Record trade deficit in US fuels tensions with Europe and Asia

By Jerry White
22 July 1999

The US international trade gap rose to a record $21.34 billion in May, a 14.8 percent jump from April's $18.5 billion deficit, according to a US Commerce Department report released Tuesday. It was the worst trade performance for the US since the government agency began compiling monthly trade statistics in 1992.

Americans bought $98.9 billion worth of imports in May, about two percent more than the previous month. The increase reflected an increase in the price of imported crude oil, to the highest level since late 1997, and a big jump in shipments of cars, telecommunications equipment and semiconductors. By contrast, US trading partners purchased $77.6 billion in US exports, down 0.8 percent, as sales of US-made commercial aircraft, farm products and cars dropped sharply.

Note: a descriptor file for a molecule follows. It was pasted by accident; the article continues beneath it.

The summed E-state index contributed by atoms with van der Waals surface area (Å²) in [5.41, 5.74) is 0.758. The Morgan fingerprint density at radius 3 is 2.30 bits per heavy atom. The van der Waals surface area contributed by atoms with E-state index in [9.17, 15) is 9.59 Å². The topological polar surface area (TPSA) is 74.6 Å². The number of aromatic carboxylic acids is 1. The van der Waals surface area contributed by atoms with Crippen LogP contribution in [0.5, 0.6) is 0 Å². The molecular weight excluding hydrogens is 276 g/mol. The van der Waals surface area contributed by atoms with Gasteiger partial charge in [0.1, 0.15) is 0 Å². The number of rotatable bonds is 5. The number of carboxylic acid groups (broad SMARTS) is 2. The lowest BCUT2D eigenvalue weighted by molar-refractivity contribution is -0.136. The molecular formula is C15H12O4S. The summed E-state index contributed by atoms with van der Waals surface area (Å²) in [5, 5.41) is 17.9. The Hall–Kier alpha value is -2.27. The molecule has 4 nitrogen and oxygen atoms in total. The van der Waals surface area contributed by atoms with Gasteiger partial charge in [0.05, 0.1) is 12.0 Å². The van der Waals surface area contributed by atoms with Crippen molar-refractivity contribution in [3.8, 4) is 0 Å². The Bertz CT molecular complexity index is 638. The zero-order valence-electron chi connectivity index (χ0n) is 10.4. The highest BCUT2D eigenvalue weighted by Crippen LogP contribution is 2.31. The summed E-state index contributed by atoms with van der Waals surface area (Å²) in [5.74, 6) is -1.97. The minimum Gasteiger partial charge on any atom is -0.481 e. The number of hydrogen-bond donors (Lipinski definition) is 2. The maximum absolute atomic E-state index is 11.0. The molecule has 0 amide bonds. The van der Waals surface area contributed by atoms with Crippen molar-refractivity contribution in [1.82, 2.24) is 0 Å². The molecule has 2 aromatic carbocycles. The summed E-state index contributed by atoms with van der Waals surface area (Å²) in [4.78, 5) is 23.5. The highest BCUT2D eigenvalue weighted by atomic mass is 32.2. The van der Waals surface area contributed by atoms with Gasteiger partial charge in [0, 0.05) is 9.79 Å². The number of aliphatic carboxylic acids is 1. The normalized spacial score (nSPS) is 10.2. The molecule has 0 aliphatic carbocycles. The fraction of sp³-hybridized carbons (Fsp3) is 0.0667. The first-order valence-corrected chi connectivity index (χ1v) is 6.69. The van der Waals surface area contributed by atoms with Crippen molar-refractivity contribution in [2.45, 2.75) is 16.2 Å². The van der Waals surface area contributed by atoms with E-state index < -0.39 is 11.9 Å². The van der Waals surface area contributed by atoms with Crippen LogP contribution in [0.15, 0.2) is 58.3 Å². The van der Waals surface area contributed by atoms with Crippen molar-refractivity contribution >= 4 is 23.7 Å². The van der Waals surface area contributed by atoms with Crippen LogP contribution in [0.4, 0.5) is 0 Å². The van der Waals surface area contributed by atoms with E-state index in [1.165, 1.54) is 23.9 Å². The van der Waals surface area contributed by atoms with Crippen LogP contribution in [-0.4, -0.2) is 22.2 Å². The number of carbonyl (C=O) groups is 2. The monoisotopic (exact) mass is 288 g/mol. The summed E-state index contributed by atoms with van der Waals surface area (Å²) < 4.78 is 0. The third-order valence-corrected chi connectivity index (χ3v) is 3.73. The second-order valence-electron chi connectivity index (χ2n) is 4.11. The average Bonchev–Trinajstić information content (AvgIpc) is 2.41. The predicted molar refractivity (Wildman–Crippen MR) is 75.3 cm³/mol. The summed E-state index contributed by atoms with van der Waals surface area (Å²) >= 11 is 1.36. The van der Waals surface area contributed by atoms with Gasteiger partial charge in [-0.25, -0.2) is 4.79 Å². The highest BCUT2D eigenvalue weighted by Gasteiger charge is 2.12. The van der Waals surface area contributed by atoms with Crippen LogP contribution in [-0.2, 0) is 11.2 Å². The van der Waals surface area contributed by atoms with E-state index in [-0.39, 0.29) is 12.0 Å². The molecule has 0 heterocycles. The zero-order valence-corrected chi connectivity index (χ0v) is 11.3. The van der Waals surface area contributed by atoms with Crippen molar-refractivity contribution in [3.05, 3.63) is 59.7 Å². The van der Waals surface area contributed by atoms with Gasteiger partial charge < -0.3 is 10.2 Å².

If the trends of the first five months continue for the rest of the year, the deficit will total $225 billion in 1999, a 37 percent jump over last year's record of $164.3 billion.

Commerce Secretary William Daley downplayed the danger posed to the US economy, saying the rise in imports reflected US economic strength and weakness in Europe and Asia. Any negative consequences to the US economy from continued record deficits, he said, were a long way off.

But the widening trade imbalance raises the risk of a plunge in the value of the dollar that may trigger a wider financial crisis. The US must in effect borrow funds from overseas to pay its import bill, and investors are increasingly becoming worried about the debt bubble in the US, provoking the fear that they may dump their holdings of US stocks, Treasury bonds and other dollar-based investments. Over the past few days the dollar has been weakening as traders anticipated the rising deficit.